2018-07-26 05:52:12 UTC
By Sam Roberts, July 20, 2018, NY Times
Barry Mills, the brutal leader of the white supremacist prison gang
called the Aryan Brotherhood, died on July 8 behind bars, where he had
spent nearly three-quarters of his life, transforming himself from a
teenage misfit to a charismatic national crime boss. He was 70.
His death, a day after his birthday, was confirmed by the Federal
Bureau of Prisons. He had been serving four life terms at the maximum
security penitentiary in Florence, Colo., where he was found dead in
his cell. Randy Keller, the Fremont County coroner, said there was no
evidence of foul play.
Bald, brawny and mustachioed, Mr. Mills sported sinister dark
sunglasses (his eye had been injured in a prison brawl) and was known
deferentially as the Baron.
But his avocation defied the stereotype of a vengeful killer: He
Barry Mills crochets!, his lawyer, Mark Montgomery, all but bellowed
in 2006 to the jury considering charges that Mr. Mills and other gang
leaders had ordered 15 executions, some of them successful. Does that
sound like the hobby of a coldblooded murderer?
Mr. Mills was among 40 people indicted in 2002 for committing 32
murders, or trying to. They were charged under the Racketeer
Influenced and Corrupt Organizations Act, typically invoked to
prosecute organized-crime figures.
In a case against four of the ringleaders that took four months to
present in 2006, the government played tape-recorded phone calls and
videos and exhibited a coded message, written in urine, that declared
war in 1997 against an African-American rival gang, the D.C. Blacks,
in the federal prison in Lewisburg, Pa. The battle left two members of
the D.C. Blacks dead.
The four defendants, including Mr. Mills and Tyler D. Bingham, the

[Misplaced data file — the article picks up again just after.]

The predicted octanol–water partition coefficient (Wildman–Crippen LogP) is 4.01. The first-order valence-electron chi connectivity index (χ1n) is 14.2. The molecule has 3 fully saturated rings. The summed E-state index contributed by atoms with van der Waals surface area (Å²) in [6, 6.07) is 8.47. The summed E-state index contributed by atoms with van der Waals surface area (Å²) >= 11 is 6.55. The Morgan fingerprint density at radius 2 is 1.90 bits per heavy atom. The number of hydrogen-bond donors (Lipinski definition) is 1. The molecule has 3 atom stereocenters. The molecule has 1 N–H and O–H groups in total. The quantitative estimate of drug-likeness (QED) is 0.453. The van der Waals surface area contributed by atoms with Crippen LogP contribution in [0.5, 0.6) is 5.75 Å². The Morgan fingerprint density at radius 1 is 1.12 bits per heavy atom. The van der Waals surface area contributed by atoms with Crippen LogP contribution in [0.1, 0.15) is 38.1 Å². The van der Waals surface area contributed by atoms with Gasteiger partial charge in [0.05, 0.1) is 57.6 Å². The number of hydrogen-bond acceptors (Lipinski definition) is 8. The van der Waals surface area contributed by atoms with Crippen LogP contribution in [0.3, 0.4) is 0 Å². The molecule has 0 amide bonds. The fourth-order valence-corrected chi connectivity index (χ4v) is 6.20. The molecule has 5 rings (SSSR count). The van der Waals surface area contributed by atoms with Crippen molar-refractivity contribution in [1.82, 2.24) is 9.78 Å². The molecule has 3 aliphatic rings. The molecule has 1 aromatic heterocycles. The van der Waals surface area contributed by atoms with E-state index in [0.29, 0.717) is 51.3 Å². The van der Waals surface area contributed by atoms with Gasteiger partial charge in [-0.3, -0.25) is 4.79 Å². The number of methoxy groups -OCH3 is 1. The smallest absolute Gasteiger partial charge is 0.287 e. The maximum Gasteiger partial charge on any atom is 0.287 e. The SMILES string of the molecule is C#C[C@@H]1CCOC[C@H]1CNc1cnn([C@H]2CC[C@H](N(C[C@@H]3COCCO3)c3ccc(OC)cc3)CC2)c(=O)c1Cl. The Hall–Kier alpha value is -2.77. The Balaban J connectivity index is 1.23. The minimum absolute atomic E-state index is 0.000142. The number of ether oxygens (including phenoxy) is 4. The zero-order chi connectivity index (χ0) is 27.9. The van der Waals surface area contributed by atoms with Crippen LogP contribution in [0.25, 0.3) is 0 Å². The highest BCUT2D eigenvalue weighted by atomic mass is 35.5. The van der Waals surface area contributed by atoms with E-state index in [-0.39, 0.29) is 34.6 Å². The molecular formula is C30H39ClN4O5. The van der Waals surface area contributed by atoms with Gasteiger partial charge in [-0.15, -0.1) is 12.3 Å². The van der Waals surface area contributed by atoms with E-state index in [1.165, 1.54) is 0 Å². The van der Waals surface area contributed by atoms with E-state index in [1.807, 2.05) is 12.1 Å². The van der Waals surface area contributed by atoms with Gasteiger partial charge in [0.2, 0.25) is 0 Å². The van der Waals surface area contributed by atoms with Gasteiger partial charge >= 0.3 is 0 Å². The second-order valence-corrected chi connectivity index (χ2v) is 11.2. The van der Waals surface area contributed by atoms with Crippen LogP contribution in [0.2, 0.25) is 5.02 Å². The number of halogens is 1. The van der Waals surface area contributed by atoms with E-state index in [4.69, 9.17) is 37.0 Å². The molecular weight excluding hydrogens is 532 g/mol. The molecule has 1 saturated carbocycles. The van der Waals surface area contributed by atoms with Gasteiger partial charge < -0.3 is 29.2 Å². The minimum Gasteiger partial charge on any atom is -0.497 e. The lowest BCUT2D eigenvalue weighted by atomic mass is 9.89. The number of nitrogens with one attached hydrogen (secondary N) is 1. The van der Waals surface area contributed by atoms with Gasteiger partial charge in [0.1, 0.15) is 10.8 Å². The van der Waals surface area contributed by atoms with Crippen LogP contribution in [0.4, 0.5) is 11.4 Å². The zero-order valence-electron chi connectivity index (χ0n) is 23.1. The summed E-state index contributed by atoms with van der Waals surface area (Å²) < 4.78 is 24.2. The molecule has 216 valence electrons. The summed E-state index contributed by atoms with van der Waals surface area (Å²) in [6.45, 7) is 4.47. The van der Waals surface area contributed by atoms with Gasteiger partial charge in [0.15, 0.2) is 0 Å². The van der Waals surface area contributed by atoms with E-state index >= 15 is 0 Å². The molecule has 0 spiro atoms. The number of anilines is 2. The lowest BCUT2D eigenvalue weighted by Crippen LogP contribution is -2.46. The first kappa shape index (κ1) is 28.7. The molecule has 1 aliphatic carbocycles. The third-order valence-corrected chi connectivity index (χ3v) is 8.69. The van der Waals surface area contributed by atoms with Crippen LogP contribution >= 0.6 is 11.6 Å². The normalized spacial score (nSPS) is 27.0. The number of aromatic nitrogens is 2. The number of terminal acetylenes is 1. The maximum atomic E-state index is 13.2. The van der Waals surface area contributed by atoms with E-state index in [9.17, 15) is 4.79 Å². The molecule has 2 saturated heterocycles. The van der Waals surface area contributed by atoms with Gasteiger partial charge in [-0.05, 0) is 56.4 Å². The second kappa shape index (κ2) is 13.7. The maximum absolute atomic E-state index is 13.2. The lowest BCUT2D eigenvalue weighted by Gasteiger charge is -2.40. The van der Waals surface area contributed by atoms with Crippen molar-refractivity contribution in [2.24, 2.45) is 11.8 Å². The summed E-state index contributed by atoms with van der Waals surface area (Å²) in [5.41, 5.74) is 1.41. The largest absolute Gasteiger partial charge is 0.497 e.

second in command of the Aryan Brotherhood, were found guilty of
racketeering and conspiracy and of murders dating to 1979.
Mr. Mills was also convicted of inciting the Lewisburg riot, and of
the attempted decapitation in 1979 of an inmate in a bathroom stall of
the federal prison in Atlanta for cheating the Brotherhood in a drug
The jurors deadlocked on imposing the death penalty for Mr. Mills and
Mr. Bingham, which the government had hoped would purge the Aryan
Brotherhood from the prison system once and for all. But they were
persuaded to return guilty verdicts on virtually every count.
The real reason for their murders, the prosecutor argued, is
because Barry Mills and Tyler Bingham believe that they have the right
the sovereign right to dispense life and death.
Mr. Mills was sentenced to life imprisonment without the possibility
The Aryan Brotherhood originated in San Quentin State Prison in
California around 1964 and metastasized to lockups around the country.
Its members, all white, claimed that they had banded together to
protect themselves against gangs of black and Mexican inmates.
But the authorities eventually implicated the Brotherhood in
monopolizing drug dealing, gambling, extortion, prostitution and other
prison rackets, as well as murdering guards and rivals, fomenting